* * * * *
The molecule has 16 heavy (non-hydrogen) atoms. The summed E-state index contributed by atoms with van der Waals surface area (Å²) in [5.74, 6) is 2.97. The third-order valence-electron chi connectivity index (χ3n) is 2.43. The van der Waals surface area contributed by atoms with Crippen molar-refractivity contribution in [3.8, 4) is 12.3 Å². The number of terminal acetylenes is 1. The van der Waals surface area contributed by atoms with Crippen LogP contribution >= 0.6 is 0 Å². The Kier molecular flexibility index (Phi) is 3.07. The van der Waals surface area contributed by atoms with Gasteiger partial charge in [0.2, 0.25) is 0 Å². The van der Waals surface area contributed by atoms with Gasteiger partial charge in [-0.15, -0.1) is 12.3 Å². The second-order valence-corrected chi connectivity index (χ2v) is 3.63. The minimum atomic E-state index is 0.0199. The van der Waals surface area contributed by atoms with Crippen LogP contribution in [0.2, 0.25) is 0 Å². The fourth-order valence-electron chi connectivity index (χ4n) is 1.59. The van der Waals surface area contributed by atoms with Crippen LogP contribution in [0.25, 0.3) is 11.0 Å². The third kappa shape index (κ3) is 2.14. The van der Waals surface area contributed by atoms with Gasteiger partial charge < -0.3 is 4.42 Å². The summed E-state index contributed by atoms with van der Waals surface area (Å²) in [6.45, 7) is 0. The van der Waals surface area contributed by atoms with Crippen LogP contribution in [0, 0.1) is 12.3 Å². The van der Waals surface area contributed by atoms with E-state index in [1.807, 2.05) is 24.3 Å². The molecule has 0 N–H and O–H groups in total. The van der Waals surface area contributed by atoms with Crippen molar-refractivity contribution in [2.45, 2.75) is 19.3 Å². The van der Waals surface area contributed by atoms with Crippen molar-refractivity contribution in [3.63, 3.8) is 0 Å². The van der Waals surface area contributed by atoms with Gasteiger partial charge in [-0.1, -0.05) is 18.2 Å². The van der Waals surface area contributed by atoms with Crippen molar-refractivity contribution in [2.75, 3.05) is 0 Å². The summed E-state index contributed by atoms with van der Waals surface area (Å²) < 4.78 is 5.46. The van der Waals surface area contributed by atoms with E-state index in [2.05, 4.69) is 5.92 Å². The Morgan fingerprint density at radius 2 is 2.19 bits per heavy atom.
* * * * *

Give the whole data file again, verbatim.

The molecule has 16 heavy (non-hydrogen) atoms. The summed E-state index contributed by atoms with van der Waals surface area (Å²) in [5.74, 6) is 2.97. The third-order valence-electron chi connectivity index (χ3n) is 2.43. The van der Waals surface area contributed by atoms with Crippen molar-refractivity contribution in [3.8, 4) is 12.3 Å². The number of terminal acetylenes is 1. The van der Waals surface area contributed by atoms with Crippen LogP contribution >= 0.6 is 0 Å². The Kier molecular flexibility index (Phi) is 3.07. The van der Waals surface area contributed by atoms with Gasteiger partial charge in [0.2, 0.25) is 0 Å². The van der Waals surface area contributed by atoms with Gasteiger partial charge in [-0.15, -0.1) is 12.3 Å². The second-order valence-corrected chi connectivity index (χ2v) is 3.63. The minimum atomic E-state index is 0.0199. The van der Waals surface area contributed by atoms with Crippen LogP contribution in [0.2, 0.25) is 0 Å². The fourth-order valence-electron chi connectivity index (χ4n) is 1.59. The van der Waals surface area contributed by atoms with Crippen LogP contribution in [0.25, 0.3) is 11.0 Å². The third kappa shape index (κ3) is 2.14. The van der Waals surface area contributed by atoms with Gasteiger partial charge < -0.3 is 4.42 Å². The summed E-state index contributed by atoms with van der Waals surface area (Å²) in [6.45, 7) is 0. The van der Waals surface area contributed by atoms with Crippen LogP contribution in [0, 0.1) is 12.3 Å². The van der Waals surface area contributed by atoms with E-state index in [1.807, 2.05) is 24.3 Å². The molecule has 0 N–H and O–H groups in total. The van der Waals surface area contributed by atoms with Crippen molar-refractivity contribution in [2.45, 2.75) is 19.3 Å². The van der Waals surface area contributed by atoms with Crippen molar-refractivity contribution in [3.63, 3.8) is 0 Å². The van der Waals surface area contributed by atoms with Gasteiger partial charge in [-0.1, -0.05) is 18.2 Å². The van der Waals surface area contributed by atoms with Crippen molar-refractivity contribution in [2.75, 3.05) is 0 Å². The summed E-state index contributed by atoms with van der Waals surface area (Å²) < 4.78 is 5.46. The van der Waals surface area contributed by atoms with E-state index in [2.05, 4.69) is 5.92 Å². The Morgan fingerprint density at radius 2 is 2.19 bits per heavy atom.